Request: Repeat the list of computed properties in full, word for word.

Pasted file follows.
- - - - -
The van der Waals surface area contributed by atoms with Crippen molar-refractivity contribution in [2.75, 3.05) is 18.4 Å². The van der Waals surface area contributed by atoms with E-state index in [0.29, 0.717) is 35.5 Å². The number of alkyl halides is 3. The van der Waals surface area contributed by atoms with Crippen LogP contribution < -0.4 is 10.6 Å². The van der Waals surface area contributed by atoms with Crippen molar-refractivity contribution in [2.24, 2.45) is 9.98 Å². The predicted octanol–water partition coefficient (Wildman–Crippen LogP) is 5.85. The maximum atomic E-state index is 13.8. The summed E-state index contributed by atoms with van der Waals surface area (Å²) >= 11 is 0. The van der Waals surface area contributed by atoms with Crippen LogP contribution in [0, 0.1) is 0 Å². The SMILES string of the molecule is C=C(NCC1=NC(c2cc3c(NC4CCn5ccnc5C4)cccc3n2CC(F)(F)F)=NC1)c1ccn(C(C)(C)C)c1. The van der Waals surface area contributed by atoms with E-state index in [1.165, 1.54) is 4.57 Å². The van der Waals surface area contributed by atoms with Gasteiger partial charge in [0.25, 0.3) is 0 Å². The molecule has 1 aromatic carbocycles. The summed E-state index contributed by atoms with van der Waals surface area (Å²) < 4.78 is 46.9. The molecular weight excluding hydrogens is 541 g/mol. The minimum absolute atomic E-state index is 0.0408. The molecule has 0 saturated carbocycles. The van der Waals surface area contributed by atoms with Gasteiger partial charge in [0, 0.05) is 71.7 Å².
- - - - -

The van der Waals surface area contributed by atoms with Crippen molar-refractivity contribution in [2.75, 3.05) is 18.4 Å². The van der Waals surface area contributed by atoms with E-state index in [0.29, 0.717) is 35.5 Å². The number of alkyl halides is 3. The van der Waals surface area contributed by atoms with Crippen LogP contribution < -0.4 is 10.6 Å². The van der Waals surface area contributed by atoms with Crippen molar-refractivity contribution in [2.24, 2.45) is 9.98 Å². The predicted octanol–water partition coefficient (Wildman–Crippen LogP) is 5.85. The maximum atomic E-state index is 13.8. The summed E-state index contributed by atoms with van der Waals surface area (Å²) >= 11 is 0. The van der Waals surface area contributed by atoms with Crippen LogP contribution in [0, 0.1) is 0 Å². The SMILES string of the molecule is C=C(NCC1=NC(c2cc3c(NC4CCn5ccnc5C4)cccc3n2CC(F)(F)F)=NC1)c1ccn(C(C)(C)C)c1. The van der Waals surface area contributed by atoms with E-state index in [1.165, 1.54) is 4.57 Å². The van der Waals surface area contributed by atoms with Gasteiger partial charge in [0.25, 0.3) is 0 Å². The molecule has 1 aromatic carbocycles. The summed E-state index contributed by atoms with van der Waals surface area (Å²) < 4.78 is 46.9. The molecular weight excluding hydrogens is 541 g/mol. The minimum absolute atomic E-state index is 0.0408. The molecule has 0 saturated carbocycles. The van der Waals surface area contributed by atoms with Gasteiger partial charge in [0, 0.05) is 71.7 Å².